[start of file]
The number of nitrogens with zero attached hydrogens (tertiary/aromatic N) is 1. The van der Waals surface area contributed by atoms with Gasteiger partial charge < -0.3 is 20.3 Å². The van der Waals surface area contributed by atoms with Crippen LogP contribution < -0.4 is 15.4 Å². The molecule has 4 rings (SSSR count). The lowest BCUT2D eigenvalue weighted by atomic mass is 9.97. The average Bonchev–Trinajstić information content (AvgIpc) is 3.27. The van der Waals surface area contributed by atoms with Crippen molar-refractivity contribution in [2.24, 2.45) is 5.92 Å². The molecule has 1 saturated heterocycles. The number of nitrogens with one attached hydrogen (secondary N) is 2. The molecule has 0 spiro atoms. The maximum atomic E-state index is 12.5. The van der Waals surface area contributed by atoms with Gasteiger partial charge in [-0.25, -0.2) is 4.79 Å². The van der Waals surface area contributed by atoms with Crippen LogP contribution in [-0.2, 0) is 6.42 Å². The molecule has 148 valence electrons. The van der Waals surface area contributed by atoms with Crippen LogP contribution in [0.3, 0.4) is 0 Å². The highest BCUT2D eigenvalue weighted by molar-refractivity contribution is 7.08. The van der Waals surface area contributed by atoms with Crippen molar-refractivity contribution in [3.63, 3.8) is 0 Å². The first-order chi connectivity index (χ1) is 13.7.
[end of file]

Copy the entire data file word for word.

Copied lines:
The number of nitrogens with zero attached hydrogens (tertiary/aromatic N) is 1. The van der Waals surface area contributed by atoms with Gasteiger partial charge < -0.3 is 20.3 Å². The van der Waals surface area contributed by atoms with Crippen LogP contribution < -0.4 is 15.4 Å². The molecule has 4 rings (SSSR count). The lowest BCUT2D eigenvalue weighted by atomic mass is 9.97. The average Bonchev–Trinajstić information content (AvgIpc) is 3.27. The van der Waals surface area contributed by atoms with Crippen molar-refractivity contribution in [2.24, 2.45) is 5.92 Å². The molecule has 1 saturated heterocycles. The number of nitrogens with one attached hydrogen (secondary N) is 2. The molecule has 0 spiro atoms. The maximum atomic E-state index is 12.5. The van der Waals surface area contributed by atoms with Gasteiger partial charge in [-0.25, -0.2) is 4.79 Å². The van der Waals surface area contributed by atoms with Crippen LogP contribution in [-0.2, 0) is 6.42 Å². The molecule has 148 valence electrons. The van der Waals surface area contributed by atoms with Crippen LogP contribution in [0.3, 0.4) is 0 Å². The highest BCUT2D eigenvalue weighted by molar-refractivity contribution is 7.08. The van der Waals surface area contributed by atoms with Crippen molar-refractivity contribution in [3.63, 3.8) is 0 Å². The first-order chi connectivity index (χ1) is 13.7.